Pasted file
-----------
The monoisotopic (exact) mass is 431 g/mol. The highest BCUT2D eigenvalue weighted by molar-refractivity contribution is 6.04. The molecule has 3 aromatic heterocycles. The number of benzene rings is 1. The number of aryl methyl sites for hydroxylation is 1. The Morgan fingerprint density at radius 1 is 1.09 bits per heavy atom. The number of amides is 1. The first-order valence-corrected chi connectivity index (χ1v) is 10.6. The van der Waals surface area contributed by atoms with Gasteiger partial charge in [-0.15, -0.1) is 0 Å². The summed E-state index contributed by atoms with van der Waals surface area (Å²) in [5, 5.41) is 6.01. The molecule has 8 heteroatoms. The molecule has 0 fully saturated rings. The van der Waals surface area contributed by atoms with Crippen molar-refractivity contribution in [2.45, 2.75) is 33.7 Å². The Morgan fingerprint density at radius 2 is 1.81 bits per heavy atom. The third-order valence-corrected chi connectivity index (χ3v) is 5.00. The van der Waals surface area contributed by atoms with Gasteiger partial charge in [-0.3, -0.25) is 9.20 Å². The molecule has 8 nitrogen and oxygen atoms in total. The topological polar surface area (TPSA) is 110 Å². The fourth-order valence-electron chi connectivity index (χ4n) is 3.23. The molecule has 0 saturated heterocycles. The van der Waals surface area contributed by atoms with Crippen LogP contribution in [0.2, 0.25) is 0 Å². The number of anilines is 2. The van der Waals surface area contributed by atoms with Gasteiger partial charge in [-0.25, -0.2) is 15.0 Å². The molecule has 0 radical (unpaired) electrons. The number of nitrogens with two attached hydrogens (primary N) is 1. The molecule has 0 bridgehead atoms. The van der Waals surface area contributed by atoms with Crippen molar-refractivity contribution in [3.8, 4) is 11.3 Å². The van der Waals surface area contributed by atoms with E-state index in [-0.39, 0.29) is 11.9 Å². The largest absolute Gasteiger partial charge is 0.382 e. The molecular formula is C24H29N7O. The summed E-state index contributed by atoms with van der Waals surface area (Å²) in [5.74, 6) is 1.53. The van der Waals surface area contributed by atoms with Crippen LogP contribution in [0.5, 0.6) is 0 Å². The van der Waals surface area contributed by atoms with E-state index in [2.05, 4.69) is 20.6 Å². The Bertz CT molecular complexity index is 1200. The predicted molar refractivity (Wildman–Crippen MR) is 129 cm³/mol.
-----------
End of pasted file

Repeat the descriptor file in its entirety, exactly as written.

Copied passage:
The monoisotopic (exact) mass is 431 g/mol. The highest BCUT2D eigenvalue weighted by molar-refractivity contribution is 6.04. The molecule has 3 aromatic heterocycles. The number of benzene rings is 1. The number of aryl methyl sites for hydroxylation is 1. The Morgan fingerprint density at radius 1 is 1.09 bits per heavy atom. The number of amides is 1. The first-order valence-corrected chi connectivity index (χ1v) is 10.6. The van der Waals surface area contributed by atoms with Gasteiger partial charge in [-0.15, -0.1) is 0 Å². The summed E-state index contributed by atoms with van der Waals surface area (Å²) in [5, 5.41) is 6.01. The molecule has 8 heteroatoms. The molecule has 0 fully saturated rings. The van der Waals surface area contributed by atoms with Crippen molar-refractivity contribution in [2.45, 2.75) is 33.7 Å². The Morgan fingerprint density at radius 2 is 1.81 bits per heavy atom. The third-order valence-corrected chi connectivity index (χ3v) is 5.00. The van der Waals surface area contributed by atoms with Gasteiger partial charge in [-0.3, -0.25) is 9.20 Å². The molecule has 8 nitrogen and oxygen atoms in total. The topological polar surface area (TPSA) is 110 Å². The fourth-order valence-electron chi connectivity index (χ4n) is 3.23. The molecule has 0 saturated heterocycles. The van der Waals surface area contributed by atoms with Crippen LogP contribution in [0.2, 0.25) is 0 Å². The number of anilines is 2. The van der Waals surface area contributed by atoms with Gasteiger partial charge in [-0.25, -0.2) is 15.0 Å². The molecule has 0 radical (unpaired) electrons. The number of nitrogens with two attached hydrogens (primary N) is 1. The molecule has 0 bridgehead atoms. The van der Waals surface area contributed by atoms with Crippen molar-refractivity contribution in [3.8, 4) is 11.3 Å². The van der Waals surface area contributed by atoms with E-state index in [-0.39, 0.29) is 11.9 Å². The largest absolute Gasteiger partial charge is 0.382 e. The molecular formula is C24H29N7O. The summed E-state index contributed by atoms with van der Waals surface area (Å²) in [5.74, 6) is 1.53. The van der Waals surface area contributed by atoms with Crippen LogP contribution in [0.5, 0.6) is 0 Å². The van der Waals surface area contributed by atoms with E-state index in [2.05, 4.69) is 20.6 Å². The Bertz CT molecular complexity index is 1200. The predicted molar refractivity (Wildman–Crippen MR) is 129 cm³/mol.